Keweenaw is full of natural treasures with none more beautiful or ecologically significant than Bete Grise.
If you have ever driven the "south shore" along the Gay-Lac La Belle Road, you have probably noticed the picturesque shoreline of colorful Jacobsville Sandstone, towering White Pines and the sparkling blue waters of Lake Superior. The names Oliver Bay, Pt. Isabelle, South Point and Bete Grise South might come to mind.
What you may not realize is that these beautiful locations are all part of the one of the most pristine coastal wetland ecosystems remaining in the Great Lakes.
The Bete Grise preserve was formed in 2004 and has more than doubled in size since, including 4,000 acres and 5.5 miles of Lake Superior shoreline.
The Bete Grise Bay wetland complex stretches from Deer Lake to Lake Superior and around much of Lac La Belle. This area is noteworthy for its dune-swale formation created as the shoreline of Lake Superior receded over thousands of years leaving behind higher sand dune ridges interspersed with depressions.
When seen from the air, the vegetation of higher, dryer dunes contrasts with that of the lower, wetter swales creating an artistic pattern of curving, contrasting lines paralleling the shore. This dune swale formation and the influence of Lake Superior have resulted in a mosaic of habitats that provide food and shelter for hundreds of resident and migratory species.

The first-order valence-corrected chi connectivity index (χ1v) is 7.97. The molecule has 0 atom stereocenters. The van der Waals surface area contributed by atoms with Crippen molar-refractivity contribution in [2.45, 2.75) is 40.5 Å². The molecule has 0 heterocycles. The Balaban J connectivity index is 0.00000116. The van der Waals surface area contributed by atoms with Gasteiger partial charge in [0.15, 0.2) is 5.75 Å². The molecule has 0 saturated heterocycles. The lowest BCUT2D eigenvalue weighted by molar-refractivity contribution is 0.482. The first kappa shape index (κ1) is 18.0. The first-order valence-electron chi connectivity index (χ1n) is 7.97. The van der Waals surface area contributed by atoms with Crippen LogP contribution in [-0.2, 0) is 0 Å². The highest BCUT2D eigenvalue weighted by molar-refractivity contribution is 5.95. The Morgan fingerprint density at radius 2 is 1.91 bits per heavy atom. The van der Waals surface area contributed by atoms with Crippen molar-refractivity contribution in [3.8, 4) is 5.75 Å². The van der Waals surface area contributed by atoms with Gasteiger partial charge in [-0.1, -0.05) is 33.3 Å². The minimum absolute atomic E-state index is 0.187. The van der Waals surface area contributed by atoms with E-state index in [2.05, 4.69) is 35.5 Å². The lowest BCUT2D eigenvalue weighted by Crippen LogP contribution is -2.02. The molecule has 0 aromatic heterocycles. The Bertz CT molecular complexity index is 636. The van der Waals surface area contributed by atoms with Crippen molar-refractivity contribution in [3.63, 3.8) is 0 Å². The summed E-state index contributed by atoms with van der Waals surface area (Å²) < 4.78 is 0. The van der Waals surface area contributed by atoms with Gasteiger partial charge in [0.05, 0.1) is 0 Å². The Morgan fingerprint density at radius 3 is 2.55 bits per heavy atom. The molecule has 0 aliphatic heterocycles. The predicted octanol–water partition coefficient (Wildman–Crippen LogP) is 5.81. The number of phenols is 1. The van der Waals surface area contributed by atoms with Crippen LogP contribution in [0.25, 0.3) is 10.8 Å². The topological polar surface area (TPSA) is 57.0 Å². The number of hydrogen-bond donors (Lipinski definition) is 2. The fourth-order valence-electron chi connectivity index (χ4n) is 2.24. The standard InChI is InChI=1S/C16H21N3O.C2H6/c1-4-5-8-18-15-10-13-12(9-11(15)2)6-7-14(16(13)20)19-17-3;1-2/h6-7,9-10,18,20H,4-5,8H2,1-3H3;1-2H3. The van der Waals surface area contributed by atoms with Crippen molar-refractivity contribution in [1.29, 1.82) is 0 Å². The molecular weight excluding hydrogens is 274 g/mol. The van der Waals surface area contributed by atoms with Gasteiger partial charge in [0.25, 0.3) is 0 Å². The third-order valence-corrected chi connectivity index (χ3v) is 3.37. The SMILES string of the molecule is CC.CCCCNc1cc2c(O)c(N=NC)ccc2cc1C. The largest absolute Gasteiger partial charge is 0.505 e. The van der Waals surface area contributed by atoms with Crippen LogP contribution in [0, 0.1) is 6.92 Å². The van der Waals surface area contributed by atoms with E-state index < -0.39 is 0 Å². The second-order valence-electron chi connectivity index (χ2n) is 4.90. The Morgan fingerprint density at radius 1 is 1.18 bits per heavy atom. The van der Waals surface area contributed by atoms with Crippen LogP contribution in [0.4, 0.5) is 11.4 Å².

As a result of its many special natural features, Bete Grise has been targeted for protection for many years.
In 2004, the Bete Grise Preserve was formed after the first parcel of coastal wetlands, commonly known as Bete Grise South, was acquired for habitat conservation and public education and enjoyment.
The Bete Grise Preserve is open to the public year-round for conservation-compatible enjoyment. Activities that may damage the natural habitat such as camping, fires, trapping, hunting (except for limited deer hunting with permission letters), logging, off-road motorized, and damage to vegetation and geologic features are not permitted; However, berry picking, picnics, swimming, fishing, canoeing, kayaking, bird watching and many educational and research programs are all fine.
2014 marks the 10-year Anniversary of the Bete Grise Preserve. Since 2004, the Houghton Keweenaw Conservation District and partners, The Nature Conservancy, Keweenaw Land Trust, Keweenaw Community Forest Company and Stewards of Bete Grise have been working with local, state and federal agencies, private foundations and many individuals to protect more of Bete Grise, conduct natural resource studies and enhance the visitor experience. During this time the Bete Grise Preserve has more than doubled in size to include 4,000 acres, 5.5 miles of Lake Superior shoreline and most of the Lac La Belle sloughs.
Everyone is invited to join in a Bete Grise Celebration on Aug. 17 at Pt. Isabelle on the Gay-Lac La Belle Road. At 2 p.m., there will be a short ceremony to dedicate the new additions, Pt. Isabelle, Oliver Bay, Mouth of the Little Gratiot and Bete Grise Wetlands. Refreshments will be provided. The new Botany Trail at Bete Grise South is also open for public use.
For more information call the Houghton Keweenaw Conservation District at 482-0214.